The man who mistook his wife for a linkspam (3 January 2013)

  • Bechdel Test 2013 Infographic | The Mary Sue: “This is merely correlation between having movies make sure that their female characters, even the secondary ones, are shown to have thoughts and feelings that revolve around something other than male characters. What’s much more likely to be the causation, though, is that effective writing means you get good female characters, and effective writing produces successful movies.”
  • Game On Ladies | A guy logs into his wife’s Mass Effect account and is shocked, truly shocked, at the gendered abuse that gets slung his way.
  • 10(-ish) People Who Kicked Ass in 2013 | Skepchick: Female scientists top the list of influential women.
  • Gone in 2013: A Tribute to 10 Remarkable Women in Science | Guest Blog, Scientific American Blog Network: Pioneering scientists and engineers are often overlooked in popular retrospectives commemorating the year’s departed. In particular, women in such fields tend to be given short shrift. To counter this regrettable circumstance, I present here a selection of 10 notable women in science who left us in 2013. Each of these individuals contributed greatly to her field and should be remembered for her exceptional accomplishments.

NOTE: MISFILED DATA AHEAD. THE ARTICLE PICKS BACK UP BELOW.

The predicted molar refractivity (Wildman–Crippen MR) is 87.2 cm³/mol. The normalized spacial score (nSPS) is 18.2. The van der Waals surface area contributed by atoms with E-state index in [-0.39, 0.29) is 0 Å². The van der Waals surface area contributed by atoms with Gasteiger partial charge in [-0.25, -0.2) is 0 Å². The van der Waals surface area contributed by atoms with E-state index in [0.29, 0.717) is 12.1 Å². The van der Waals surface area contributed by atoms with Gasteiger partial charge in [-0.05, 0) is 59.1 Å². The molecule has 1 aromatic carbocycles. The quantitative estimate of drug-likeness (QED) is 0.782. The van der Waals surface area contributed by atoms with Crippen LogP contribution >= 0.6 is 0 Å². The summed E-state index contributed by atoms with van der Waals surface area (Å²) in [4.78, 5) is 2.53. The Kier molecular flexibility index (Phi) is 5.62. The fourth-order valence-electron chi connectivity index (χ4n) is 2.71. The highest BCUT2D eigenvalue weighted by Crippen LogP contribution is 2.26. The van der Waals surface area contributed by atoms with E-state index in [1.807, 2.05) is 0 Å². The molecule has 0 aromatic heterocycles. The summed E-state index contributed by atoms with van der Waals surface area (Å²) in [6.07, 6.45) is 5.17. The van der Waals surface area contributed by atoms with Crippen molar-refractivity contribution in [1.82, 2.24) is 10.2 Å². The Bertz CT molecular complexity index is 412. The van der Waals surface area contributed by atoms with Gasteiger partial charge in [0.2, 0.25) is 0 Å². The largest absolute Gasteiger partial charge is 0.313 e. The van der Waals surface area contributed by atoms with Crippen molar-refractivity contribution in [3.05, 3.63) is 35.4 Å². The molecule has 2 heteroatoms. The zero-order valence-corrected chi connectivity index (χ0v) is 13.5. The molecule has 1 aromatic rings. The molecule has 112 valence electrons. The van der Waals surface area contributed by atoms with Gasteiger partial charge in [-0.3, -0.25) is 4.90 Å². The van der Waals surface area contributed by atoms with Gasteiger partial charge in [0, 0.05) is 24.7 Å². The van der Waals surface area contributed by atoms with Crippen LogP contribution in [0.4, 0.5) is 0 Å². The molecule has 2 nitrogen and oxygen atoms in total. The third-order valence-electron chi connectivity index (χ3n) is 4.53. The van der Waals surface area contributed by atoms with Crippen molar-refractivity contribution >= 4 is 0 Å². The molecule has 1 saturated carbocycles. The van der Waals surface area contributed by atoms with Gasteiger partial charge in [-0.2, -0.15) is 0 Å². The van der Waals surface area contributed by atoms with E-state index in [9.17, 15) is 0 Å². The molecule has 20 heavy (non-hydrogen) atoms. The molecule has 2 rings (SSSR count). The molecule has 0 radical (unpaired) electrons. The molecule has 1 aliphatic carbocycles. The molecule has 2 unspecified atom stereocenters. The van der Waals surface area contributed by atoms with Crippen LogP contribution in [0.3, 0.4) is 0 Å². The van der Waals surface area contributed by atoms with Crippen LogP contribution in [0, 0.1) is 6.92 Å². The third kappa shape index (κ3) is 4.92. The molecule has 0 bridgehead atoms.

• Trying to get paid to work on diversity in tech? Read this | Valerie Aurora: “Getting paid to do diversity in tech work as your day job is really fucking hard. Think carefully about your funding model from a systems point of view: What are the incentives? Who benefits? What are the trade-offs? Then go out and make it happen.”
  • The Paradox of Meritocracy in Organizations: “The main finding is consistent across the three studies: when an organization is explicitly presented as meritocratic, individuals in managerial positions favor a male employee over an equally qualified female employee by awarding him a larger monetary reward. This finding demonstrates that the pursuit of meritocracy at the workplace may be more difficult than it first appears and that there may be unrecognized risks behind certain organizational efforts used to reward merit.”
  • On Technical Entitlement | Tales from the Front: “You know the type. The one who was soldering when she was 6. The one who raises his hand to answer every question—and occasionally tries to correct the professor. The one who scoffs at anyone who had a score below the median on that data structures exam (“idiots!”). The one who introduces himself by sharing his StackOverflow score.”

An umbrella of additional responses to Paul Graham’s comments about female hackers:

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